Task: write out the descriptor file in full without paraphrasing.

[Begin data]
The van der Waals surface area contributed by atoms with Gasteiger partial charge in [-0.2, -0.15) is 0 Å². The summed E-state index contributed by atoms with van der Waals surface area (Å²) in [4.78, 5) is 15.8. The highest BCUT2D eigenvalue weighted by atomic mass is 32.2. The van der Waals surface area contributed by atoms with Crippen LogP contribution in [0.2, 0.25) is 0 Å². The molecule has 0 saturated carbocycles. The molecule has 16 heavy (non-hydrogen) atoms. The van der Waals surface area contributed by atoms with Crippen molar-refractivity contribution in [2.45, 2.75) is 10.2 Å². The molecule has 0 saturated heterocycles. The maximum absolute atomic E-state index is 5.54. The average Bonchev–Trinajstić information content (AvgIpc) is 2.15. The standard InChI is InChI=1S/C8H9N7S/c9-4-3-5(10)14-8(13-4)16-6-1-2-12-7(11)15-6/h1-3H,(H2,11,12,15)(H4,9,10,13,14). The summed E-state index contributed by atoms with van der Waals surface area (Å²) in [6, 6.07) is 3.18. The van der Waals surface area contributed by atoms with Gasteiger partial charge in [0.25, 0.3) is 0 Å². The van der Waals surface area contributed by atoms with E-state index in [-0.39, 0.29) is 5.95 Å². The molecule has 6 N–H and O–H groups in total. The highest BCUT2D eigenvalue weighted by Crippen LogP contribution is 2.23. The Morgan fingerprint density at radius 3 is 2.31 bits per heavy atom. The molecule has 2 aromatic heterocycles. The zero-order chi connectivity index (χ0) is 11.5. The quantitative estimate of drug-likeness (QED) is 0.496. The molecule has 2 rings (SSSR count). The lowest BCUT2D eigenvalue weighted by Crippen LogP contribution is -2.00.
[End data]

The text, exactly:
The van der Waals surface area contributed by atoms with Gasteiger partial charge in [-0.2, -0.15) is 0 Å². The summed E-state index contributed by atoms with van der Waals surface area (Å²) in [4.78, 5) is 15.8. The highest BCUT2D eigenvalue weighted by atomic mass is 32.2. The van der Waals surface area contributed by atoms with Crippen LogP contribution in [0.2, 0.25) is 0 Å². The molecule has 0 saturated carbocycles. The molecule has 16 heavy (non-hydrogen) atoms. The van der Waals surface area contributed by atoms with Crippen molar-refractivity contribution in [2.45, 2.75) is 10.2 Å². The molecule has 0 saturated heterocycles. The maximum absolute atomic E-state index is 5.54. The average Bonchev–Trinajstić information content (AvgIpc) is 2.15. The standard InChI is InChI=1S/C8H9N7S/c9-4-3-5(10)14-8(13-4)16-6-1-2-12-7(11)15-6/h1-3H,(H2,11,12,15)(H4,9,10,13,14). The summed E-state index contributed by atoms with van der Waals surface area (Å²) in [6, 6.07) is 3.18. The van der Waals surface area contributed by atoms with Gasteiger partial charge in [0.25, 0.3) is 0 Å². The van der Waals surface area contributed by atoms with E-state index in [-0.39, 0.29) is 5.95 Å². The molecule has 6 N–H and O–H groups in total. The highest BCUT2D eigenvalue weighted by Crippen LogP contribution is 2.23. The Morgan fingerprint density at radius 3 is 2.31 bits per heavy atom. The molecule has 2 aromatic heterocycles. The zero-order chi connectivity index (χ0) is 11.5. The quantitative estimate of drug-likeness (QED) is 0.496. The molecule has 2 rings (SSSR count). The lowest BCUT2D eigenvalue weighted by Crippen LogP contribution is -2.00.